the Left in America and Canada. It is folly to celebrate the stagnation of
the WTO conference in Seattle as a victory in and of itself. That would be
as foolish as Robert E. Lee claiming he had won the Civil War because he
captured the village of Gettysburg on the first day of the battle.
Capturing Gettysburg in and of itself was meaningless when the Union Army
commanded the back door approaches to Washington DC. Likewise, the complete
elimination or disbandment of the WTO in and of itself would be meaningless
and should not be celebrated as a victory. Lee did not suggest that the war
was over and his troops could demobilize as soon as the town of Gettysburg
was captured. Likewise, those who suggest that the goal of this Newest Left
movement should be the destruction of the WTO have no real allegiance or
relevance to the coming workers movement in the US and Canada. Those who
focus on the WTO, and not on the economic pressures that are activating
layers of the American and Canadian workers, are either fools or deliberate
misdirectors of the Labor Movement. The WTO may die or go away, but the
economic pressures will not stop or go away.

Looking at the Battle of Seattle in a political microscope we can see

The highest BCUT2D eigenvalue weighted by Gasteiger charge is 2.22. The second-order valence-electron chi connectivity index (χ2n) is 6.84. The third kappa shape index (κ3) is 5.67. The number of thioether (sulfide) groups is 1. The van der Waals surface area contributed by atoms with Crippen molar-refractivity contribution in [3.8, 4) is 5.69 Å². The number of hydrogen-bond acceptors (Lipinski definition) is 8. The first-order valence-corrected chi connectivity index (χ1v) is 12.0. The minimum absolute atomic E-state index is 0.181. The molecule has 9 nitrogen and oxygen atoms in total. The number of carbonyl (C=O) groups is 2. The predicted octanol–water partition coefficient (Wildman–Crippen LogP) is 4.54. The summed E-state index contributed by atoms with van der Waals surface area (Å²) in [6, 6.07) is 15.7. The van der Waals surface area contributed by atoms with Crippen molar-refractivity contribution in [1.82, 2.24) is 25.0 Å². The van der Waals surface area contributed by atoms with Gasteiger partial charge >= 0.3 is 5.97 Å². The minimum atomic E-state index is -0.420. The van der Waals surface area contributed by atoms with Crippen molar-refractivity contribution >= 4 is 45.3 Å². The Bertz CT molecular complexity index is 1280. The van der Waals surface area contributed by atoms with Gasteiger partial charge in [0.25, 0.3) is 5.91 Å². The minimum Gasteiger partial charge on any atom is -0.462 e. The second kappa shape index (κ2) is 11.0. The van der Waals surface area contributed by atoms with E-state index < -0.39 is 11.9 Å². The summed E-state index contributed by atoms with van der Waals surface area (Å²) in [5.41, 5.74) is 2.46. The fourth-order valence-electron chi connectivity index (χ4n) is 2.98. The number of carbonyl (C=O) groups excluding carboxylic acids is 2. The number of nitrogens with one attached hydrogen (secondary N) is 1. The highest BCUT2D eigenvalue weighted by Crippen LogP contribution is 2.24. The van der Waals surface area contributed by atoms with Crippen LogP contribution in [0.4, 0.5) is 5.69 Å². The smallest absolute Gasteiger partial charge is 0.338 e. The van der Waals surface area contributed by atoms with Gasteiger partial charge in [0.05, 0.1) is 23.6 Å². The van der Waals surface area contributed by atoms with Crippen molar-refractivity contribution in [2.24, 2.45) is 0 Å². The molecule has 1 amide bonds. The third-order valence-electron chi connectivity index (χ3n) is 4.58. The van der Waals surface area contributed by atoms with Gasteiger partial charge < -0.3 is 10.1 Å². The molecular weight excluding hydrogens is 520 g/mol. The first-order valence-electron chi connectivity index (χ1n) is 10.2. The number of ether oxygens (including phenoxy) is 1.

images of the shape of things to come, the shape of The Battle beyond
Seattle. Besides the curious grudge riot by the Seattle Police against the
residents of the Capitol Hill district, we also saw a one-day work stoppage
by the dockworkers in Seattle. This political strike was in sympathy with
the actions taking place on the streets. This is exactly the kind of thing
that the big shot labor leaders do not want to see. Yet it happened anyway.
Thus, the Deep Blue Sea of workers self-mobilization began to advance,
putting more unwelcome pressure on the union bureaucracy. While the City
Fathers of Seattle are still deeply concerned about a Police Force that
seems to have its own independent political agenda, the big shot labor
leaders are not pleased about workers who take it upon themselves to
exercise the 'strike weapon ' for purely political causes. Yet, both of
these developments, while they occurred only on a small scale and for a
short time duration, are exactly the kinds of things that the American and
Canadian Left should take special notice of. While the formalistic
one-issue activists cheer about knocking over a WTO conference, the
experienced observers on the Left are more excited at the thought of Police
with their own independent agenda and workers who have the strike weapon in
their own hands and are willing to use it for political issues. The
exciting implications of these two incidents means that certain chains of
command were broken down in the melee of Seattle. It means that the City
Fathers lost control of the Seattle Police. It means that the AFL-CIO lost
control of a sector of its members. Into those openings caused by the
breakdown of the chain of command will rush those persistent 'kooks' known